Nurse charged with fraud after allegedly pretending to administer COVID vaccine

As countries around the world begin to loosen restrictions put in place to protect against COVID-19, one of the big factors being taken into account is how much of the population is vaccinated.

One nurse in Australia is being charged with fraud after allegedly pretending to administer COVID vaccines to at least 25 people, Australian Broadcast Cooperation reported.

In the United States, as of November 9, over 194 million people have been fully vaccinated—over 58 percent of the total population. On Monday, the U.S. lifted the long-held restrictions against international travelers from countries including Canada, Mexico and much of Europe, according to NPR. All travelers, though, must be vaccinated with one of the vaccines approved for emergency use by the World Health Organization—not just those approved in the states.

Australia and New Zealand have long been some of the countries with the harshest restrictions on travel, making New Zealand at one point COVID-free. Last month, Australia’s Prime Minister said pandemic travel restrictions would be lifted once 80 percent of the population over the age of 16 were fully vaccinated, as previously reported by Newsweek.

As of November 1, Australian citizens, residents and their families can travel without quarantine restrictions on the way home, though all who qualify must be vaccinated CNN reported. Though restrictions are still in place for foreign nationals wanting to visit the country.

Christina Hartmann Benz, the registered nurse in Australia, had allegedly sought permission from the government to administer the vaccine to family and friends at a private medical center, according to The Sydney Morning Herald.

The staff at the clinic said at least 25 people came in and asked for Hartmann Benz by name—which they found suspicious.

The clinic’s owner Sean Stevens said he would observe the nurse administering the vaccine, ABC reported.

Though she objected, Stevens observed the appointment with a 15-year-old and his father who came in and asked for Hartmann Benz recently. She was then allegedly observed filling the vaccine and inserting it into the boy’s arm but never depressing it. It was also said that she documented that the vaccine had been administered by another staff member.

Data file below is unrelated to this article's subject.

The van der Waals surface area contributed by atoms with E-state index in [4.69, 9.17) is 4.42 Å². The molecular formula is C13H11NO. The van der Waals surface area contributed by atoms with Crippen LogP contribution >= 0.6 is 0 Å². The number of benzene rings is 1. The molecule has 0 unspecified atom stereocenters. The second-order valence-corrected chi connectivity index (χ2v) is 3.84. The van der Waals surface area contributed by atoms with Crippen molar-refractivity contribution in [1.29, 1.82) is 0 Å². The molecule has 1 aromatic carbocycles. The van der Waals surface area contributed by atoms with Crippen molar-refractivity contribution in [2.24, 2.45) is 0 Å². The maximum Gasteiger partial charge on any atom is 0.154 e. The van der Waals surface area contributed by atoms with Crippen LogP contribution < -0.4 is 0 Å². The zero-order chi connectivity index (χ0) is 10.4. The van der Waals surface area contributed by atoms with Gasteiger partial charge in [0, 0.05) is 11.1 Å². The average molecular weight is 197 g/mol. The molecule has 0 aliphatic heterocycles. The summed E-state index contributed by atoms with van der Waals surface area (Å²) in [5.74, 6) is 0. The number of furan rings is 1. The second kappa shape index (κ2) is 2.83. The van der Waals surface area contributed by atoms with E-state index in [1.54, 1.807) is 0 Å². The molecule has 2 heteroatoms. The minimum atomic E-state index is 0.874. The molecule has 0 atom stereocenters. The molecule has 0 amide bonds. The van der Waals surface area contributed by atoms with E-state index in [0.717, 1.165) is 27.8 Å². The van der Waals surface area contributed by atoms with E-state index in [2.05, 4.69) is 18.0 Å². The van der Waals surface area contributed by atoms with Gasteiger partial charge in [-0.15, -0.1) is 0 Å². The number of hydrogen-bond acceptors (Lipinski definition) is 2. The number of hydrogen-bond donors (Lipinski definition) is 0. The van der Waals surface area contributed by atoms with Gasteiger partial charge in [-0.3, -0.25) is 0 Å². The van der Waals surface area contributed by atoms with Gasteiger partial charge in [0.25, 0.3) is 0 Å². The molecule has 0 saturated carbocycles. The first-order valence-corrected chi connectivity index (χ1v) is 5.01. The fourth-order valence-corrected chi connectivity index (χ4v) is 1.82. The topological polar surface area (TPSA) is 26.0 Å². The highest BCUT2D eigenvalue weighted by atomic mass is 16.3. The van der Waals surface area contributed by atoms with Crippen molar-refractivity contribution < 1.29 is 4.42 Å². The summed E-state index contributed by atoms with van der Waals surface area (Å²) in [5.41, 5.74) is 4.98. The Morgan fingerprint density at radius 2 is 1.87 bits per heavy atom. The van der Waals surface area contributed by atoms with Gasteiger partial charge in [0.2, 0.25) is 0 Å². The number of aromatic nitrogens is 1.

She was fired that day and the police were contacted.

The Sydney Morning Herald reported that a police prosecutor told the court that Hartmann Benz would bring the patients into a room, close the door behind her, citing privacy reasons in what he interpreted as “clearly an anti-vaccination stance.”

A nurse is Australia is being charged with fraud after allegedly pretending to administer COVID vaccines. People are seen lining up at the COVID-19 Vaccination Clinic at Claremont Showgrounds on May 3 in Perth, Australia.
Paul Kane/Getty Images

ABC reported that 20 minutes after her termination the father returned to the clinic complaining his son had developed adverse symptoms from the vaccine—an apparent ploy to show that he had in fact received the dose.

The nurse and her husband have previously been linked to the anti-vaccination organization Australian Vaccination Network, The Sydney Morning Herald reported.

The court granted Hartmann Benz strict bail on the grounds that she would not practice as a registered nurse or administer any more COVID vaccinations. She was also told not to contact any patients or employees where she administered vaccines and not to use social media to communicate to anyone, according to the Morning Herald. The investigation is ongoing and more charges are likely.

Newsweek reached out to the Australian Medical Association for comment.

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